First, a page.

A Nexus for Existential Seekers

For a long time now, I’ve been toying with the concept of creating an institution dedicated to allowing people to openly explore the great questions of philosophy, psychology, and spirituality: who are we, where do we come from, where are we going, and what’s the point of all this? Let’s call these, for simplicity’s sake, existential questions. The institution would help  people learn and think about existential questions both on their own and in collaboration with others.

This is vague, because the realm of ideas and practice it is meant to delineate is itself vague. Some activities I could envision, however: a physical space for people to meet and talk; a virtual discussion forum or mailing list for people to do the same; a library with books on relevant topics; a website with links to relevant topics; conferences that invite together innovative thinkers on these topics from a wide array of viewpoints, and brings them into conversation with each other; a deliberate attempt to form research groups (perhaps an “existential research institute”) that might actively collaborate on particular questions, and result in papers for publication; a journal to allow the publication of articles and stories on these topics; a podcast to interview relevant thinkers; and maybe a way to facilitate people finding teachers, classes, and other relevant activities. I’ve envisioned it as a kind of hub for a spiritual search.

No institution currently exists to support this kind of unbounded and open-ended inquiry without also requiring a subscription to one dogma or another, if not one religion then atheism, or some sort of mystical or spiritual or New Age doctrine, or even a psychoanalytic or psychological one. Places like Patheos and Beliefnet do host blogs on various religious and spiritual traditions, and provide tools for the comparison of various traditions, but this seems yet a far cry from a truly open space for seekers.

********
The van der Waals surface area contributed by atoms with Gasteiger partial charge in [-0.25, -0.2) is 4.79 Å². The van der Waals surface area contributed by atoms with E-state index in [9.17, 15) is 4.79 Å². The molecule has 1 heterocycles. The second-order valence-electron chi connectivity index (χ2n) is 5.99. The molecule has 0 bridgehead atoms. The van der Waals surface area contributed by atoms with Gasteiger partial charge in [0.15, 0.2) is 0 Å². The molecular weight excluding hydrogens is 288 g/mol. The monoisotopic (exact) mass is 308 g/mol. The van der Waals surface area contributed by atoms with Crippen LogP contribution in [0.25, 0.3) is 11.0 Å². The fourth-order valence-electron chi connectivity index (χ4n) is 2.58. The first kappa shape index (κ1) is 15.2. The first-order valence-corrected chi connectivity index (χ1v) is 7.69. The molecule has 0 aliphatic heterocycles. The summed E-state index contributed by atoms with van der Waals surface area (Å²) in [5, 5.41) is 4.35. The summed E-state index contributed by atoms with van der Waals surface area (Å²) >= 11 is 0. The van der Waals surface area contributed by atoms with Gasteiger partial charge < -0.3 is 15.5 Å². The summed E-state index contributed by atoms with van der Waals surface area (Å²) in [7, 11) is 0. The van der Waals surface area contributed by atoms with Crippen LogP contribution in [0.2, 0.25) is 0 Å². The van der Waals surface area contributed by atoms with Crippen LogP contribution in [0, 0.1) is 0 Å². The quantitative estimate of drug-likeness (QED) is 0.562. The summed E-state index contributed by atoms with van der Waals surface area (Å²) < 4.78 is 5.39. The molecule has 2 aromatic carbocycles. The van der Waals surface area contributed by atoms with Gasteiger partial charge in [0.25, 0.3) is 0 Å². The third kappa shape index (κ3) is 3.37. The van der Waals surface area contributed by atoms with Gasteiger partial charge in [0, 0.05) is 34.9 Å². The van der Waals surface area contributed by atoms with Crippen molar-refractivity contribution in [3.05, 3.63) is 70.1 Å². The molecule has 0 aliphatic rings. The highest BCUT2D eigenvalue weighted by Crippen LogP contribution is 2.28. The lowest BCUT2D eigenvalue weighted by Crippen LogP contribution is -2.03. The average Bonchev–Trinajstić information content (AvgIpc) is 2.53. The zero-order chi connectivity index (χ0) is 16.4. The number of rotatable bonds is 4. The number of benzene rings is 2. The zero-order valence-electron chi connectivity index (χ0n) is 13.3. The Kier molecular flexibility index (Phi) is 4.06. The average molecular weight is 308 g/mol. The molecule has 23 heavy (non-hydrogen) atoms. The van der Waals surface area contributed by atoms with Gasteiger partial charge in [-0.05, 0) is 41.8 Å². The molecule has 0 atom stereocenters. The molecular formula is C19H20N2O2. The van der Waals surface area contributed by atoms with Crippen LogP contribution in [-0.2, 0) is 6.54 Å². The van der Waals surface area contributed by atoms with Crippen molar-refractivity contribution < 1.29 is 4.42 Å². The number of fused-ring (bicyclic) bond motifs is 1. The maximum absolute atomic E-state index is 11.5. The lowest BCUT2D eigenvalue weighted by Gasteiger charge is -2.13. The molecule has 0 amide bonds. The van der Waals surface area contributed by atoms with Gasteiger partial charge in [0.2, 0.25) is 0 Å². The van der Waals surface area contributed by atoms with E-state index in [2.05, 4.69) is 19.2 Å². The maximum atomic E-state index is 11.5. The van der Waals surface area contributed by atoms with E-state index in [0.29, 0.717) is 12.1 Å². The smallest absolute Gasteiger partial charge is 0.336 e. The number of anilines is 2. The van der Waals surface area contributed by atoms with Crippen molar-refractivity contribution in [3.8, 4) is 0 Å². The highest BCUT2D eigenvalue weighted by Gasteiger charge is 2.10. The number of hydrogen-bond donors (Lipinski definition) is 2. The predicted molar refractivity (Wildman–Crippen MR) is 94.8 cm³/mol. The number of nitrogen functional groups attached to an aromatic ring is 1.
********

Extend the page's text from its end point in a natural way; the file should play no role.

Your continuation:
Lately, I’ve been having my doubts about the viability of any such space.


Is it a calm library, an exciting commotion, an intelligent discussion group, a madcap research institute, or something else?

There is a core of inarticulacy to the idea. It’s a space where people can talk about these issues and expect to find others equally interested – even if there are barriers to real communication; those barriers exist everywhere anyhow.

So it’s a place where people can come out of the soundless vacuum and into an airy space where they can finally give voice to what they’ve been trying to say, and find comrades, and engage with the deepest questions.

But how would this space look and function? How can someone from a Christian tradition talk with someone from a Hindu tradition or an atheist tradition about random “great questions” – what is really the common ground?

I’m having a crisis of faith, the first might say, or I don’t understand the doctrine of the Trinity. Can the others help him? Wouldn’t he be better off turning to members of his own denomination?

And if random people come in with a random smattering of purposes, wouldn’t any discussion be haphazard and low quality? People want to speak, but speaking may not be as simple a task as getting together and vocalizing. Unprepared speaking about such subtle topics might lead to seriously disappointing results.